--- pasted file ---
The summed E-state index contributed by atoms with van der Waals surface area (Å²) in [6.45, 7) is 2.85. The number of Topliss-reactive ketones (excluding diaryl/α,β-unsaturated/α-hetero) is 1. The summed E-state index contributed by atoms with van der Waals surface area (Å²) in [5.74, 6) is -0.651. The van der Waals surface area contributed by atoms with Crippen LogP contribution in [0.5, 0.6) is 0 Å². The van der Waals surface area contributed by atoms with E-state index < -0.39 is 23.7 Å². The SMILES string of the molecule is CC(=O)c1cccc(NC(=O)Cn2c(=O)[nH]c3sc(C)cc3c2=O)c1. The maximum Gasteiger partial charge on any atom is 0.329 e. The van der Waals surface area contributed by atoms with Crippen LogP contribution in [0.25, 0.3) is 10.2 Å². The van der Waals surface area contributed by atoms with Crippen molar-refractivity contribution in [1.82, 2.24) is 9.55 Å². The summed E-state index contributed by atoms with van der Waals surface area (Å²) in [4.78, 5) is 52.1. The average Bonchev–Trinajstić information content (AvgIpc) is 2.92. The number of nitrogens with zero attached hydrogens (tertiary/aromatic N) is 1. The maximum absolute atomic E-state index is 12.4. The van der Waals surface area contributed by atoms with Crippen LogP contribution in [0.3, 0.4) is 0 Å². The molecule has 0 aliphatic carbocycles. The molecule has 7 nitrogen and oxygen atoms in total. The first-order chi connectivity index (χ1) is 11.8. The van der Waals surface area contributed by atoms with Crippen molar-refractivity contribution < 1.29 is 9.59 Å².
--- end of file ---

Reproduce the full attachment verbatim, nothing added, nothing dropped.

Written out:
The summed E-state index contributed by atoms with van der Waals surface area (Å²) in [6.45, 7) is 2.85. The number of Topliss-reactive ketones (excluding diaryl/α,β-unsaturated/α-hetero) is 1. The summed E-state index contributed by atoms with van der Waals surface area (Å²) in [5.74, 6) is -0.651. The van der Waals surface area contributed by atoms with Crippen LogP contribution in [0.5, 0.6) is 0 Å². The van der Waals surface area contributed by atoms with E-state index < -0.39 is 23.7 Å². The SMILES string of the molecule is CC(=O)c1cccc(NC(=O)Cn2c(=O)[nH]c3sc(C)cc3c2=O)c1. The maximum Gasteiger partial charge on any atom is 0.329 e. The van der Waals surface area contributed by atoms with Crippen LogP contribution in [0.25, 0.3) is 10.2 Å². The van der Waals surface area contributed by atoms with Crippen molar-refractivity contribution in [1.82, 2.24) is 9.55 Å². The summed E-state index contributed by atoms with van der Waals surface area (Å²) in [4.78, 5) is 52.1. The average Bonchev–Trinajstić information content (AvgIpc) is 2.92. The number of nitrogens with zero attached hydrogens (tertiary/aromatic N) is 1. The maximum absolute atomic E-state index is 12.4. The van der Waals surface area contributed by atoms with Crippen LogP contribution in [0.3, 0.4) is 0 Å². The molecule has 0 aliphatic carbocycles. The molecule has 7 nitrogen and oxygen atoms in total. The first-order chi connectivity index (χ1) is 11.8. The van der Waals surface area contributed by atoms with Crippen molar-refractivity contribution < 1.29 is 9.59 Å².